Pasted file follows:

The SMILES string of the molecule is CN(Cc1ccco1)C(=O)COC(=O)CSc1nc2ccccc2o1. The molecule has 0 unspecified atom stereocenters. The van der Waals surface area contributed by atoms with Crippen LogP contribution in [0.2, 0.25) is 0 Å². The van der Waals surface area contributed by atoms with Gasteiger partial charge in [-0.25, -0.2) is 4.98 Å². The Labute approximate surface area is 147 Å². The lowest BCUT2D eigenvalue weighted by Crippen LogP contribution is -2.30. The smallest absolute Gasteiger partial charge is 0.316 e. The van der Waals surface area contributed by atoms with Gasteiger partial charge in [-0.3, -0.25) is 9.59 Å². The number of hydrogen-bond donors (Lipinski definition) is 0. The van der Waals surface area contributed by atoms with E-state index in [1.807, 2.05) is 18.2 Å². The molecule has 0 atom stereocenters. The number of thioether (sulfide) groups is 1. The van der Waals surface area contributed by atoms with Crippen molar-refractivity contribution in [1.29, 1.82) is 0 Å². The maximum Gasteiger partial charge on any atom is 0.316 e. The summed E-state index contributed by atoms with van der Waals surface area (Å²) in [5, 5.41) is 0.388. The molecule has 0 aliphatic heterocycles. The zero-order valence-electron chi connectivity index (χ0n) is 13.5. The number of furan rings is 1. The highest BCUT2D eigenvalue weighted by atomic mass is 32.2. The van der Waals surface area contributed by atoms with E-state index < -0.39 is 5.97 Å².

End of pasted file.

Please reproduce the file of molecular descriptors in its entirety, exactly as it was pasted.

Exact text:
The SMILES string of the molecule is CN(Cc1ccco1)C(=O)COC(=O)CSc1nc2ccccc2o1. The molecule has 0 unspecified atom stereocenters. The van der Waals surface area contributed by atoms with Crippen LogP contribution in [0.2, 0.25) is 0 Å². The van der Waals surface area contributed by atoms with Gasteiger partial charge in [-0.25, -0.2) is 4.98 Å². The Labute approximate surface area is 147 Å². The lowest BCUT2D eigenvalue weighted by Crippen LogP contribution is -2.30. The smallest absolute Gasteiger partial charge is 0.316 e. The van der Waals surface area contributed by atoms with Gasteiger partial charge in [-0.3, -0.25) is 9.59 Å². The number of hydrogen-bond donors (Lipinski definition) is 0. The van der Waals surface area contributed by atoms with E-state index in [1.807, 2.05) is 18.2 Å². The molecule has 0 atom stereocenters. The number of thioether (sulfide) groups is 1. The van der Waals surface area contributed by atoms with Crippen molar-refractivity contribution in [1.29, 1.82) is 0 Å². The maximum Gasteiger partial charge on any atom is 0.316 e. The summed E-state index contributed by atoms with van der Waals surface area (Å²) in [5, 5.41) is 0.388. The molecule has 0 aliphatic heterocycles. The zero-order valence-electron chi connectivity index (χ0n) is 13.5. The number of furan rings is 1. The highest BCUT2D eigenvalue weighted by atomic mass is 32.2. The van der Waals surface area contributed by atoms with E-state index < -0.39 is 5.97 Å².